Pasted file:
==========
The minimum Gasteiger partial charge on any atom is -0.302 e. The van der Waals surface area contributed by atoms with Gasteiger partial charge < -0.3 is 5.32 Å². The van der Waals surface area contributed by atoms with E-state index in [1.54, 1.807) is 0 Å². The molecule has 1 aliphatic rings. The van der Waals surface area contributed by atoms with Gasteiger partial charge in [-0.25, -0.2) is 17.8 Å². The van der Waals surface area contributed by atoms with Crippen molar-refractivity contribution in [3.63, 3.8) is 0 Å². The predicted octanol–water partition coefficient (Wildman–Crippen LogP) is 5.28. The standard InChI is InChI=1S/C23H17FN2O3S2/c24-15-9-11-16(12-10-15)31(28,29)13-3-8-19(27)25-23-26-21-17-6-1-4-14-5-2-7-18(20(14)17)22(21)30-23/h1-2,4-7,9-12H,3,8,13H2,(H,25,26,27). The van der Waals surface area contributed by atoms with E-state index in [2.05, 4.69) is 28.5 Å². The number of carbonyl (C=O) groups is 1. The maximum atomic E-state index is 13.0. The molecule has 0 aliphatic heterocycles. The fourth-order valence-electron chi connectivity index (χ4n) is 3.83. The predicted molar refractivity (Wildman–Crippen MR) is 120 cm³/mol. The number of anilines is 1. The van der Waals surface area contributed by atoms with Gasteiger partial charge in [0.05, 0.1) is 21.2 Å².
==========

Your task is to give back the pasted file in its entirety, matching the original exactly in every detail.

The minimum Gasteiger partial charge on any atom is -0.302 e. The van der Waals surface area contributed by atoms with Gasteiger partial charge < -0.3 is 5.32 Å². The van der Waals surface area contributed by atoms with E-state index in [1.54, 1.807) is 0 Å². The molecule has 1 aliphatic rings. The van der Waals surface area contributed by atoms with Gasteiger partial charge in [-0.25, -0.2) is 17.8 Å². The van der Waals surface area contributed by atoms with Crippen molar-refractivity contribution in [3.63, 3.8) is 0 Å². The predicted octanol–water partition coefficient (Wildman–Crippen LogP) is 5.28. The standard InChI is InChI=1S/C23H17FN2O3S2/c24-15-9-11-16(12-10-15)31(28,29)13-3-8-19(27)25-23-26-21-17-6-1-4-14-5-2-7-18(20(14)17)22(21)30-23/h1-2,4-7,9-12H,3,8,13H2,(H,25,26,27). The van der Waals surface area contributed by atoms with E-state index in [2.05, 4.69) is 28.5 Å². The number of carbonyl (C=O) groups is 1. The maximum atomic E-state index is 13.0. The molecule has 0 aliphatic heterocycles. The fourth-order valence-electron chi connectivity index (χ4n) is 3.83. The predicted molar refractivity (Wildman–Crippen MR) is 120 cm³/mol. The number of anilines is 1. The van der Waals surface area contributed by atoms with Gasteiger partial charge in [0.05, 0.1) is 21.2 Å².